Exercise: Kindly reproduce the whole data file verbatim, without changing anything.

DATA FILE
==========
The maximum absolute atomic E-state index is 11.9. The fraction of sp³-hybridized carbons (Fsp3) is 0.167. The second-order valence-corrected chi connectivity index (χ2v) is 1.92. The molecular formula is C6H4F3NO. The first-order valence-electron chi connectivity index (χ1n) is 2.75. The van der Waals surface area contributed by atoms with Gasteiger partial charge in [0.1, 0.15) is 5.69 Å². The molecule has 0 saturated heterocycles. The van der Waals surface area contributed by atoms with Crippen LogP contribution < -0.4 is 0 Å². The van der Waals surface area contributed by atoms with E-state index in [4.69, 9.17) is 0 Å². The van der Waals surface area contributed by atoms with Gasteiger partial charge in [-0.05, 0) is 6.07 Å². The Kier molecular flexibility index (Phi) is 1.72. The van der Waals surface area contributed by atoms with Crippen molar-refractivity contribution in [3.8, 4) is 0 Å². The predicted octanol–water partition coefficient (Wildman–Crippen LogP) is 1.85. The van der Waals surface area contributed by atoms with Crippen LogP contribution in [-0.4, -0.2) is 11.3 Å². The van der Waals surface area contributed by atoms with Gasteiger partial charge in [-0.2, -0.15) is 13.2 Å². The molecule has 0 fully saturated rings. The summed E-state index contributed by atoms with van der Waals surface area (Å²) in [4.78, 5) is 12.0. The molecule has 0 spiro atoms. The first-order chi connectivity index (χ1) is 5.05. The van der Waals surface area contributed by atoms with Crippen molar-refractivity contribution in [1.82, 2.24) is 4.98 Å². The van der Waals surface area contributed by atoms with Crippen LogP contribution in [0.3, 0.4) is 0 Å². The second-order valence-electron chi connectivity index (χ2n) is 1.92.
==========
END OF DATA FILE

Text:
The maximum absolute atomic E-state index is 11.9. The fraction of sp³-hybridized carbons (Fsp3) is 0.167. The second-order valence-corrected chi connectivity index (χ2v) is 1.92. The molecular formula is C6H4F3NO. The first-order valence-electron chi connectivity index (χ1n) is 2.75. The van der Waals surface area contributed by atoms with Gasteiger partial charge in [0.1, 0.15) is 5.69 Å². The molecule has 0 saturated heterocycles. The van der Waals surface area contributed by atoms with Crippen LogP contribution < -0.4 is 0 Å². The van der Waals surface area contributed by atoms with E-state index in [4.69, 9.17) is 0 Å². The van der Waals surface area contributed by atoms with Gasteiger partial charge in [-0.05, 0) is 6.07 Å². The Kier molecular flexibility index (Phi) is 1.72. The van der Waals surface area contributed by atoms with Crippen molar-refractivity contribution in [3.8, 4) is 0 Å². The predicted octanol–water partition coefficient (Wildman–Crippen LogP) is 1.85. The van der Waals surface area contributed by atoms with Crippen LogP contribution in [-0.4, -0.2) is 11.3 Å². The van der Waals surface area contributed by atoms with Gasteiger partial charge in [-0.2, -0.15) is 13.2 Å². The molecule has 0 fully saturated rings. The summed E-state index contributed by atoms with van der Waals surface area (Å²) in [4.78, 5) is 12.0. The molecule has 0 spiro atoms. The first-order chi connectivity index (χ1) is 5.05. The van der Waals surface area contributed by atoms with Crippen molar-refractivity contribution in [1.82, 2.24) is 4.98 Å². The van der Waals surface area contributed by atoms with Crippen LogP contribution in [0.3, 0.4) is 0 Å². The second-order valence-electron chi connectivity index (χ2n) is 1.92.